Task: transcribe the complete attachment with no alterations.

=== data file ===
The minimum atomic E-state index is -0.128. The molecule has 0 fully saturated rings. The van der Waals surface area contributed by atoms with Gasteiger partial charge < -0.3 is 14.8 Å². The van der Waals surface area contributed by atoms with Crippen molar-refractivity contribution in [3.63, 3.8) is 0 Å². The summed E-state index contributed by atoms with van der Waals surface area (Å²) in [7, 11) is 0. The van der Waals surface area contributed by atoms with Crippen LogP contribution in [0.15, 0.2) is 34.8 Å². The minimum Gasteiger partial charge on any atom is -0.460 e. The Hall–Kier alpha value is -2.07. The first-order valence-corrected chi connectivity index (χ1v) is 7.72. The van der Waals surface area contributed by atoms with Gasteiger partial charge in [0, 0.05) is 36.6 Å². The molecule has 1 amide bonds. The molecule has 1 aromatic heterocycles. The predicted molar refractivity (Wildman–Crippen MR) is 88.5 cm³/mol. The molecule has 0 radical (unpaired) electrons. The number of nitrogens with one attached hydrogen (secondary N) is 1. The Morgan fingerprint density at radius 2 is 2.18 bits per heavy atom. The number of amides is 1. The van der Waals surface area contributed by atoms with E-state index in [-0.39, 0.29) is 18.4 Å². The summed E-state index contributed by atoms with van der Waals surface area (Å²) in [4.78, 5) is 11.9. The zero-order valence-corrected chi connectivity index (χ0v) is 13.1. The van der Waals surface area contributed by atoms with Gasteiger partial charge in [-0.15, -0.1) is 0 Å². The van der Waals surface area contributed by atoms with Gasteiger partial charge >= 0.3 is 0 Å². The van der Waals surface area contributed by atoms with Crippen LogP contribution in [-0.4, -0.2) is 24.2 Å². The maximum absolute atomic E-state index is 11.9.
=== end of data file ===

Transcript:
The minimum atomic E-state index is -0.128. The molecule has 0 fully saturated rings. The van der Waals surface area contributed by atoms with Gasteiger partial charge < -0.3 is 14.8 Å². The van der Waals surface area contributed by atoms with Crippen molar-refractivity contribution in [3.63, 3.8) is 0 Å². The summed E-state index contributed by atoms with van der Waals surface area (Å²) in [7, 11) is 0. The van der Waals surface area contributed by atoms with Crippen LogP contribution in [0.15, 0.2) is 34.8 Å². The minimum Gasteiger partial charge on any atom is -0.460 e. The Hall–Kier alpha value is -2.07. The first-order valence-corrected chi connectivity index (χ1v) is 7.72. The van der Waals surface area contributed by atoms with Gasteiger partial charge in [0, 0.05) is 36.6 Å². The molecule has 1 amide bonds. The molecule has 1 aromatic heterocycles. The predicted molar refractivity (Wildman–Crippen MR) is 88.5 cm³/mol. The molecule has 0 radical (unpaired) electrons. The number of nitrogens with one attached hydrogen (secondary N) is 1. The Morgan fingerprint density at radius 2 is 2.18 bits per heavy atom. The number of amides is 1. The van der Waals surface area contributed by atoms with E-state index in [-0.39, 0.29) is 18.4 Å². The summed E-state index contributed by atoms with van der Waals surface area (Å²) in [4.78, 5) is 11.9. The zero-order valence-corrected chi connectivity index (χ0v) is 13.1. The van der Waals surface area contributed by atoms with Gasteiger partial charge in [-0.15, -0.1) is 0 Å². The van der Waals surface area contributed by atoms with Gasteiger partial charge >= 0.3 is 0 Å². The van der Waals surface area contributed by atoms with Crippen LogP contribution in [-0.4, -0.2) is 24.2 Å². The maximum absolute atomic E-state index is 11.9.